There’s this show my wife and I have watched and it’s very well done, has some darkness, real sin and guilt and things in it. What makes it helpful for us is that they acknowledge God. There is a Catholic Priest in it, there’s a church, there’s this reality in this program of “there’s something beyond us, deeper than us, higher than us.”

It’s when we begin to digest content over and over again that doesn’t go there, I just don’t think it’s helpful, especially in the long run.

That’s one thing, obviously there’s so many other things.

I think another thing is when it comes to witness, we can be so tongue tied in the West because of … we’re just afraid that we’re going to offend people by our beliefs – that our beliefs are not popular in a lot of ways, especially when it comes to things like sexuality, which is such a hot topic in my city.

We can tip toe around things and be very timid, and I want us to be humble, but at the same time I want us to have a quiet confidence that we’re the ones who, by God’s grace, are reading this the right way because we have the Bible.

We don’t have to be apologetic and timid and fearful and embarrassed by our understanding of these really important things because the Bible, God, tells us.

Isaac Dagneau

Going back to your first point, talking about the idea that entertainment really does immerse us in a whole bunch of ways to live your life that’s completely contrary to what God desires. What would need to change? I’m thinking, specifically, young adultsm because that’s primarily our audience for this program. What would need to change in order for us to stop just receiving all of this? What would we need to do to begin immersing ourself in the Gospel?

Jonathan Parnell

I think that is the question. You got to bring this down … I want to bring it down to understanding, sensing, recognizing, acknowledging the realness of God in the little moments of our everyday lives. One of the things that we say at Cities Church is that

Jesus is real.

I think the most go-to prayer for myself and for our church is “Jesus, be more real to us than anything else.”

I think all of our issues, all of our problems, they always start with something else being more real to us than Jesus.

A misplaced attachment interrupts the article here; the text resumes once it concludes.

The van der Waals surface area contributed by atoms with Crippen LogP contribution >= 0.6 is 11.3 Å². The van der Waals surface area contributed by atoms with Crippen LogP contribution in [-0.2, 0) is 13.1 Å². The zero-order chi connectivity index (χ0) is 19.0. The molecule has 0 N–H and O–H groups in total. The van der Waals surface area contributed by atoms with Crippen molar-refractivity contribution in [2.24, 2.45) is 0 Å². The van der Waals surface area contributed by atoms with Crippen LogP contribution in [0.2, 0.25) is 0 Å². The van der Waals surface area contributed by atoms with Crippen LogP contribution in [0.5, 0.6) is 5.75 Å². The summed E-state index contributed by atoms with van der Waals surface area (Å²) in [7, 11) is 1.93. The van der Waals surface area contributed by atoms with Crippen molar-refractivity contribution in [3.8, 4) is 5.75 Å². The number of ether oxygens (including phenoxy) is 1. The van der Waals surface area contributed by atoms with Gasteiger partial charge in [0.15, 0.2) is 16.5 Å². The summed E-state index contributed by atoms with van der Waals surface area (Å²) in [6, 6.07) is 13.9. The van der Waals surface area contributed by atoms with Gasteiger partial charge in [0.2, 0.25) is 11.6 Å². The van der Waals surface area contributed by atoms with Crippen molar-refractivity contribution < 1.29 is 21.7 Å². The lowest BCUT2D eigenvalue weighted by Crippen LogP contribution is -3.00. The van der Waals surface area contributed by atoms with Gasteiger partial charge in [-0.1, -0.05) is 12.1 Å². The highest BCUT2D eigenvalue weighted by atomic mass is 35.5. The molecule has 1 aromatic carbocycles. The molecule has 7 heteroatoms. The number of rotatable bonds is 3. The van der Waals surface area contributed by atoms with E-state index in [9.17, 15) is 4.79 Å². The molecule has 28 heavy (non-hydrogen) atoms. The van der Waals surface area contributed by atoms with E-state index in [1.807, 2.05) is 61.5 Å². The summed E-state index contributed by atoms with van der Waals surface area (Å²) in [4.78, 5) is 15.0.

It becomes more real, which means it becomes bigger and it begins to control us and enslave us. We just want to remind ourselves of the fact that Jesus is real. He’s a real person and this real person has all authority in Heaven and on earth. What it means in the daily details, the mundane moments of our day.

In all the little ways that I think we have settled to live in that kind of world, I think we need to try and reinfuse, to remythologize our everyday moments. Even if it’s, your kid has a bad dream, instead of just dismissing the bad dream and telling him to go to bed, pray that Jesus would be mighty for them and protect them and help them get a good night’s sleep. Even little things like that.

Isaac Dagneau

That’s so good. Thank you so much, Jonathan, and to our listeners, if you’re interested in Jonathan’s book, Never Settle for Normal: the Proven Path to Significance and Happiness, you can find it at desiringgod.org or Amazon or anything like that. Also, desiringgod.org has many of Jonathan’s articles. So you can search his name and read those, as well. But anyways, thank you so much, Jonathan, for your time and wisdom and I hope to have you back on the show again, soon.

Jonathan Parnell

I would love that. Thanks so much for having me, Isaac. It was a blast, thanks.


Who's Our Guest?

Jonathan Parnell

Jonathan Parnell is the lead pastor of Cities Church in Minneapolis–St. Paul, where he lives with his wife, Melissa, and their seven children. He is the author of Never Settle for Normal: The Proven Path to Significance and Happiness. 

Who's Our Guest?

Jonathan Parnell

Jonathan Parnell is the lead pastor of Cities Church in Minneapolis–St. Paul, where he lives with his wife, Melissa, and their seven children. He is the author of Never Settle for Normal: The Proven Path to Significance and Happiness.